Neonatal Seizures

Neonatal seizures, also known as neonatal convulsions, is the most prominent (and the most horrific) neurological dysfunction in the neonatal period (first 28 days of life in a full term baby). The susceptibility of developing neonatal seizures is quite high during this period, particularly within the first week from birth. One of the predominant reason of these seizures at such an early age is the still- developing brain that enhances excitation and curbs inhibition.

Neonatal seizures are quite different from the seizures that occur in older children and adults. Seizures in neonates are often fragmentary and most of them are for a short span, lasting for a few days. They are relatively common, with variable clinical manifestations. However, seizures are more often an indication of serious neurological malfunction and might also predict long- term cognitive and developmental damage.

Identification of neonatal seizures is very difficult, yet critical. Even normal babies exhibit sudden brief jerky movements (The Moro reflex), jitters, glares and certain mouth movements which are quite similar to behaviour of infants with seizures.
An affected baby may have jerking/stiffening of his extremities that can alternate from one side to the other, or may involve the whole of upper body. It could be accompanied by change in facial expressions, breathing, and heart rate. Although, absence of response in newborn is crucial in the diagnosis of seizures, it is often unnoticed by parents.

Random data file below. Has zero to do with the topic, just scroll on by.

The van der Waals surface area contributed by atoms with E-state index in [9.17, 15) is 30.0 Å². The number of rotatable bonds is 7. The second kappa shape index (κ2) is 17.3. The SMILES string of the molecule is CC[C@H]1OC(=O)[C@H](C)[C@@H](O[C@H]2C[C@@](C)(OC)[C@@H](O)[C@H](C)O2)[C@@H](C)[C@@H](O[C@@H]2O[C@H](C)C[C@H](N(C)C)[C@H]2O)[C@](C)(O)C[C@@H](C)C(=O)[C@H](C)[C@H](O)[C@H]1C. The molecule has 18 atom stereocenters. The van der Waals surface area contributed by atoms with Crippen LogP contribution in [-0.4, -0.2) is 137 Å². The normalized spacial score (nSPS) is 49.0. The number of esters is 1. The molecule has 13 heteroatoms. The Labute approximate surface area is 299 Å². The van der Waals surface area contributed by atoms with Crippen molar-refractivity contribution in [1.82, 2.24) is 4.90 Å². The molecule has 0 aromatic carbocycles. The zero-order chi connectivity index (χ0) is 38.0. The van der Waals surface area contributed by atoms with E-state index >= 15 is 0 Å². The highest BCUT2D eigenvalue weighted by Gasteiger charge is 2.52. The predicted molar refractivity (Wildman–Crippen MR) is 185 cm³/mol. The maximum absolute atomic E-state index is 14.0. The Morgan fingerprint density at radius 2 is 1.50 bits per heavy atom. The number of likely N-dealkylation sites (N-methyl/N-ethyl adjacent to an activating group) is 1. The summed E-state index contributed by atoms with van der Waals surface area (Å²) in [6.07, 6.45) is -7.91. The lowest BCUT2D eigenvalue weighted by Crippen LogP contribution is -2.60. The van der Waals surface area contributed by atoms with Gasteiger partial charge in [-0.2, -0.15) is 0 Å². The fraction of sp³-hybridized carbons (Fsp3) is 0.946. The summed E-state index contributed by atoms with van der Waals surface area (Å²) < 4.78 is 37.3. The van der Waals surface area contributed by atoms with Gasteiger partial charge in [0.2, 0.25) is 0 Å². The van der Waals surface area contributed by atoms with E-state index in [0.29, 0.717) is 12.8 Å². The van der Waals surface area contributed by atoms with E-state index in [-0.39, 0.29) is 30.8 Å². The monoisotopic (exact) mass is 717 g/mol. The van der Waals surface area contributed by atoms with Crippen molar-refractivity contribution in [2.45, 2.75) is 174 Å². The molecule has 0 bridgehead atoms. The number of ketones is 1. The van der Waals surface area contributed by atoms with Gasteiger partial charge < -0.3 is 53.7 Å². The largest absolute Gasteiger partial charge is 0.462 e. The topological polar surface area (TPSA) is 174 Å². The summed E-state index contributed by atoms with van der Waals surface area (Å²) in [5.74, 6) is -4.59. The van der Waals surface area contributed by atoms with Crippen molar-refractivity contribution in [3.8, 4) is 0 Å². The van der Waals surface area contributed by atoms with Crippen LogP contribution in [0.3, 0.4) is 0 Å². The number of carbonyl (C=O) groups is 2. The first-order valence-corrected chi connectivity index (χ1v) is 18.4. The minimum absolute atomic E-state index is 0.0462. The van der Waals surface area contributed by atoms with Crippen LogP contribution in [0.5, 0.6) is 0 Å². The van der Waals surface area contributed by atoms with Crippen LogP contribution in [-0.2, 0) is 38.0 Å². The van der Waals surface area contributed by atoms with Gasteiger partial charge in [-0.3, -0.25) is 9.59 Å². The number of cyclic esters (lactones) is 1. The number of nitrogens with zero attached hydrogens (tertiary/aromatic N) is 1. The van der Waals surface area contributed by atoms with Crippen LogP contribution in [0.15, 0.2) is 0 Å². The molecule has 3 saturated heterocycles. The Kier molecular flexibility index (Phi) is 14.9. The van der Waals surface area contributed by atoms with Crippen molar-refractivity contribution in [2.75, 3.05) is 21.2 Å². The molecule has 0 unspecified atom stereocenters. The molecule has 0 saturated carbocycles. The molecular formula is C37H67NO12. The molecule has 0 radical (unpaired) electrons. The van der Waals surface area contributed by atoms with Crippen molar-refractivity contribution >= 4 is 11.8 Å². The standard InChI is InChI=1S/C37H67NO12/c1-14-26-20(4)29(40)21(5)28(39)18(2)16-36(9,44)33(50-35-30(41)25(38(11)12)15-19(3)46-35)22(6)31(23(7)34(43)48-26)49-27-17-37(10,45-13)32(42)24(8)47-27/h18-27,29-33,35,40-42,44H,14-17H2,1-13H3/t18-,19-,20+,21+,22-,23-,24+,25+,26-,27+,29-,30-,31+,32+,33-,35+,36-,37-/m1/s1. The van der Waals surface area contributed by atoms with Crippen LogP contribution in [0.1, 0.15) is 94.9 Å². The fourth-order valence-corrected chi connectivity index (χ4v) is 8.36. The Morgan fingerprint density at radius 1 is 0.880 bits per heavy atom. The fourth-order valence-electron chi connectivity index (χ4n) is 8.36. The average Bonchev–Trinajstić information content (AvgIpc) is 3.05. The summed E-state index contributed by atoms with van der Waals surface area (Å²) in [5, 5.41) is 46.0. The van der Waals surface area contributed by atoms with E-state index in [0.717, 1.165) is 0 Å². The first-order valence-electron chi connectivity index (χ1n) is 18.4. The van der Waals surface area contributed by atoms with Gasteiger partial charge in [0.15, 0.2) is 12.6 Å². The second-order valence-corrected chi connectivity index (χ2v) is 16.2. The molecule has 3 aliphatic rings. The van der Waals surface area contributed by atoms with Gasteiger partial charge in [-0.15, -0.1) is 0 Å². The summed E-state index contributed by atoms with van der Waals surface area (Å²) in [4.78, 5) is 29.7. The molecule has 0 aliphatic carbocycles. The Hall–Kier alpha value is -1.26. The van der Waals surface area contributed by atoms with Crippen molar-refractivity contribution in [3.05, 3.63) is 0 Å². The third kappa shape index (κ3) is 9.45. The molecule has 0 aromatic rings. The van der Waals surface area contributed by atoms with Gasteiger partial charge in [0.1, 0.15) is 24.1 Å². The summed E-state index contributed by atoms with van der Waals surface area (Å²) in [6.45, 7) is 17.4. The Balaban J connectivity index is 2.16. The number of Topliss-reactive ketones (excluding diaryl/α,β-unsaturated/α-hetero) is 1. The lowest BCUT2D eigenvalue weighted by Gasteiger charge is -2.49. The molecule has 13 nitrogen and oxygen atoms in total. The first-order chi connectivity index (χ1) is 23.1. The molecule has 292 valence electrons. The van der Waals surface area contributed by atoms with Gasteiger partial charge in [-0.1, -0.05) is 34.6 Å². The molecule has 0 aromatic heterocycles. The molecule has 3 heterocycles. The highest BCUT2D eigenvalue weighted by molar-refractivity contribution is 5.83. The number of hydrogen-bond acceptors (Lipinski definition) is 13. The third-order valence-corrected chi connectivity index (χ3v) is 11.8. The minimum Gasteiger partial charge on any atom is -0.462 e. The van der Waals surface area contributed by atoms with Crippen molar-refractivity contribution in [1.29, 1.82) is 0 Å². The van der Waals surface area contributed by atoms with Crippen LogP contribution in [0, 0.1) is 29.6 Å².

Subtle seizures are more common in full- term babies as compared to premature infants. 


A video on Neonatal Seizures

Neonatal Convulsions is one the very few neurological emergencies that requires urgent diagnosis and management. An epileptic diagnosis is suspected if –
  • Neonatal behaviour is not typical of children in the same age group.
  • Recurring episodes of abnormal behaviour and in a set pattern and duration.
  • Stereotypic behaviour while the child is sleeping or awake.
  • Episodes do not stop by any change in posture, activity or gentle manipulation of extremities.
If suspected, polygraphic video- EEG recording of abnormal events is performed by specially trained pediatric neurologists to confirm the diagnosis.

Clonic seizures
Clonic seizures often manifest with  stiffness in one extremity or on one side of the body. The frequency is usually slow, ranging at 1-3 movements/second.
Tonic seizures
They are characterised by tonic extension of hands and legs along with involment of facial muscles.
Myoclonic seizures
Focal myoclonic seizures are present in one extremity. When many body parts are involved, it is referred to as multifocal myoclonic seizure.

Management and Treatment
Underlying cause of the neonatal seizures of metabolic disturbances should be cured accordingly rather than treating them with anti-epileptic medication. Physicians and experts follow different drugs for the treatment of neonatal seizures and the practice is highly empirical. Some effective antiepileptic drugs( AED) commonly used in neonates are Phenobarbitone and phenytoin, Fosphenytoin and Benzodiazepines.
A larger dose in the starting, followed by a regular dose of AED is recommended. Absence of any repeated episodes of seizures and a normal EEG report later, may encourage discontinuation of the treatment. 


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